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This being the last issue of Credit Union Times for the year, it is once again time to see how I did on my predictions for 2003. My final prediction for 2003, made almost 12 months ago, was that this year would be an absolutely fabulous year for credit unions. It was! No matter what measuring sticks are used, industry-wide successes in all important categories were outstanding. One of many examples: I predicted that industry assets would approach $600 billion. Although a born optimist, turns out I was too conservative as total assets soared past that figure weeks ago and will finish the year well above it. Also, with all the FOM expansion initiatives, conversions to community credit union charters, and commitments to serving low income areas, the total number of credit union members (but especially potential members) increased substantially. The total number may be around the predicted 85 million, depending on who’s counting method is used. The billionaires club, those credit unions with at least $1 billion in assets, expanded beyond the number predicted (from 65 to 77) to a record 82, an increase of 17 in just one year. With the large number already approaching $1 billion (number 100 is already over $900,000), soon it will take at least a billion in assets to make the list of the 100 largest credit unions. The number of credit unions decreased, but even faster than predicted as mergers increased including the merger of two credit unions in the $500 million range. A substantial merger was predicted. Another even larger merger was announced during the year which involves a billion dollar credit union and another large CU, both in Oregon. It fulfills a prediction made two years ago which at the time did not happen. However, in a follow-up prediction I said it still would happen only later than predicted. My prediction that NCUA Chairman Dennis Dollar would still be Chairman by year-end is on target, but my related prediction that he will eventually emerge in another high-profile credit union leadership position has yet to play out. My predictions regarding various types of charter conversions were pretty much on the money. However, I did not predict that the pendulum would swing back to state-to-federal switches somewhat thanks to the banker-instigated situation in Utah that brought former large state charters into the FCU fold. But the predicted swing towards community charters and at the same time name changes did happen as predicted. I ended up in left field with my prediction that at least a couple more large credit unions would follow Patelco Credit Union’s lead and jump ship from NCUSIF coverage to private insurance. Didn’t happen. Despite numerous defeats, bankruptcy reform legislation continued to be of utmost importance to credit union trade groups but, as predicted, couldn’t generate enough votes to be enacted even though personal bankruptcies continued to rise nationwide. Corporate credit unions, as predicted, made lots of news in 2003. They became a lot more competitive, but also found more ways to work together through joint ownerships and cooperative marketing agreements. As a group, however, they became a lot more aggressive in developing and promoting products and services for natural person credit unions, as predicted. They also became more involved politically especially in regard to U.S. Central, something I did not foresee. Only one corporate disappeared via the merger route, not the three predicted. However, one merger is still pending and two others went nowhere after initial discussions looked promising. In general, the musical chairs I predicted among CEOs of credit unions and CU groups did happen. For example, seven league CEO jobs changed or are in the process of changing with Utah’s Scott Earl among being the most recent. On the national scene, long-time NASCUS CEO Doug Duerr abruptly “resigned” thus fulfilling my prediction that a well-known national CU leader will step down catching most credit union observers by surprise. My prediction that banking lobbyists will pull out all the stops in 2003 including stepped up legal maneuvering even involving NCUA did happen. However, the predicted clear cut failure of these efforts is still playing out. But the predicted lack of success in both the courtroom and in the court of public opinion will definitely occur. As also predicted, credit union support of carefully selected politicians increased and met with a number of successes. At the same time, representing a slam dunk prediction, the banking industry continued talking out of both sides of its mouth with the predicted loss of credibility among political leaders. Some other predictions: credit union trusts did grow in number and popularity with several new and ambitious entities being put in place during the year. No-surcharge ATM networks did grow as consolidation continued. The release of the GAO study, as predicted, was greeted pretty much with a yawn although regulators and trade groups are going through the expected follow-up motions to keep political peace. Banks continued to convert to Sub Chapter S corporations at a fast pace as predicted. Predictions regarding the dwindling number of single-sponsor credit unions also hit the target. FOMs are being expanded although in some cases very subtlety and names are being changed to reflected a changing or gone-sour relationship with the original single sponsor. Also, credit union volunteer led efforts to get volunteers more involved and recognized at the national level, such as being on national CU group boards, pretty much went nowhere as predicted. And credit unions and the organizations that serve them found many more ways to create alliances as predicted. Finally, despite well-orchestrated campaigns and a change in their overall strategy in their decades old battle to keep credit unions tiny, ineffective, and non-competitive, the banking industry could only watch as credit unions continued to prosper throughout the year. As predicted. So what do I see for 2004? Stay tuned. Comments? Call 1-800-345-9936, Ext. 15, or Fax 561-683-8514, or E-mail [email protected]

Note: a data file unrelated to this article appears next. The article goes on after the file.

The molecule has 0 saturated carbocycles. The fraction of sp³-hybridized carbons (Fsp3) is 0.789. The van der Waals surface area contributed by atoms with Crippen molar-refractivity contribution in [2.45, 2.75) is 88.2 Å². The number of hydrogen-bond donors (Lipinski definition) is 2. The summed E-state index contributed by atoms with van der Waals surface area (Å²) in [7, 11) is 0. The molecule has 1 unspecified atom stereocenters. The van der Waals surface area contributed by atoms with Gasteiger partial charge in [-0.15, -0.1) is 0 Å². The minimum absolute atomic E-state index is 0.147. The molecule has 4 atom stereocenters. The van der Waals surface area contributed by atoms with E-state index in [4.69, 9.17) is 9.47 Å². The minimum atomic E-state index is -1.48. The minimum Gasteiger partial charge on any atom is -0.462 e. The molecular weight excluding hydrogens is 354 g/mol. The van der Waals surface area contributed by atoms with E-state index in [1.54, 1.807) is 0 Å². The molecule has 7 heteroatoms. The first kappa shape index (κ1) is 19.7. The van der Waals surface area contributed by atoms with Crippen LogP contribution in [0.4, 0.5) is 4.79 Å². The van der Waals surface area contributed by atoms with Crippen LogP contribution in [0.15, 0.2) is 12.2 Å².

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Peter Westerman

Credit Union Times